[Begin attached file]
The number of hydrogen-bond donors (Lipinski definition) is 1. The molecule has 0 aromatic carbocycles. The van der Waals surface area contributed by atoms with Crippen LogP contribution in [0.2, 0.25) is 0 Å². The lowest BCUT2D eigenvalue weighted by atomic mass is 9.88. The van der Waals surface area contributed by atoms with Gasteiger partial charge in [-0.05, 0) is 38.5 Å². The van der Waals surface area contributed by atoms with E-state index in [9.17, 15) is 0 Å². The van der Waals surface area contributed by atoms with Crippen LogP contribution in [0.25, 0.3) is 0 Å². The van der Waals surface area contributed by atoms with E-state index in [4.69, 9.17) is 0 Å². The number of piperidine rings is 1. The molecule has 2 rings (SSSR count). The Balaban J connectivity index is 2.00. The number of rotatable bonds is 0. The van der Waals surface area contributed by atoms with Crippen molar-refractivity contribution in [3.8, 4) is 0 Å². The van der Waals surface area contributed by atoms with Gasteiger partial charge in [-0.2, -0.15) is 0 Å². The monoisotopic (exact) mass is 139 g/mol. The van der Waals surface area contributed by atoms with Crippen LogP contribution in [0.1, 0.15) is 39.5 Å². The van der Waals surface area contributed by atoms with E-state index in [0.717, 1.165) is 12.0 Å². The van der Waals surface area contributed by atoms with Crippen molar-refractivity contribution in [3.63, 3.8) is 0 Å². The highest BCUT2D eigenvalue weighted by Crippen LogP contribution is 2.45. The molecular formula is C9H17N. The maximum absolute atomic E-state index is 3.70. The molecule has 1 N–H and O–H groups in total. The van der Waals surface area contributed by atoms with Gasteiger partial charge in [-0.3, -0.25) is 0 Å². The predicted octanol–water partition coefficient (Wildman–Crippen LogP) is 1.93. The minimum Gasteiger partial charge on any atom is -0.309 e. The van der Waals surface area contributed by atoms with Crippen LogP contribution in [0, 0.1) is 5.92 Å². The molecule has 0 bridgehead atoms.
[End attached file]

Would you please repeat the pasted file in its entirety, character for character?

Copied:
The number of hydrogen-bond donors (Lipinski definition) is 1. The molecule has 0 aromatic carbocycles. The van der Waals surface area contributed by atoms with Crippen LogP contribution in [0.2, 0.25) is 0 Å². The lowest BCUT2D eigenvalue weighted by atomic mass is 9.88. The van der Waals surface area contributed by atoms with Gasteiger partial charge in [-0.05, 0) is 38.5 Å². The van der Waals surface area contributed by atoms with E-state index in [9.17, 15) is 0 Å². The van der Waals surface area contributed by atoms with Crippen LogP contribution in [0.25, 0.3) is 0 Å². The van der Waals surface area contributed by atoms with E-state index in [4.69, 9.17) is 0 Å². The number of piperidine rings is 1. The molecule has 2 rings (SSSR count). The Balaban J connectivity index is 2.00. The number of rotatable bonds is 0. The van der Waals surface area contributed by atoms with Crippen molar-refractivity contribution in [3.8, 4) is 0 Å². The van der Waals surface area contributed by atoms with Gasteiger partial charge in [-0.2, -0.15) is 0 Å². The monoisotopic (exact) mass is 139 g/mol. The van der Waals surface area contributed by atoms with Crippen LogP contribution in [0.1, 0.15) is 39.5 Å². The van der Waals surface area contributed by atoms with E-state index in [0.717, 1.165) is 12.0 Å². The van der Waals surface area contributed by atoms with Crippen molar-refractivity contribution in [3.63, 3.8) is 0 Å². The highest BCUT2D eigenvalue weighted by Crippen LogP contribution is 2.45. The molecular formula is C9H17N. The maximum absolute atomic E-state index is 3.70. The molecule has 1 N–H and O–H groups in total. The van der Waals surface area contributed by atoms with Gasteiger partial charge in [-0.3, -0.25) is 0 Å². The predicted octanol–water partition coefficient (Wildman–Crippen LogP) is 1.93. The minimum Gasteiger partial charge on any atom is -0.309 e. The van der Waals surface area contributed by atoms with Crippen LogP contribution in [0, 0.1) is 5.92 Å². The molecule has 0 bridgehead atoms.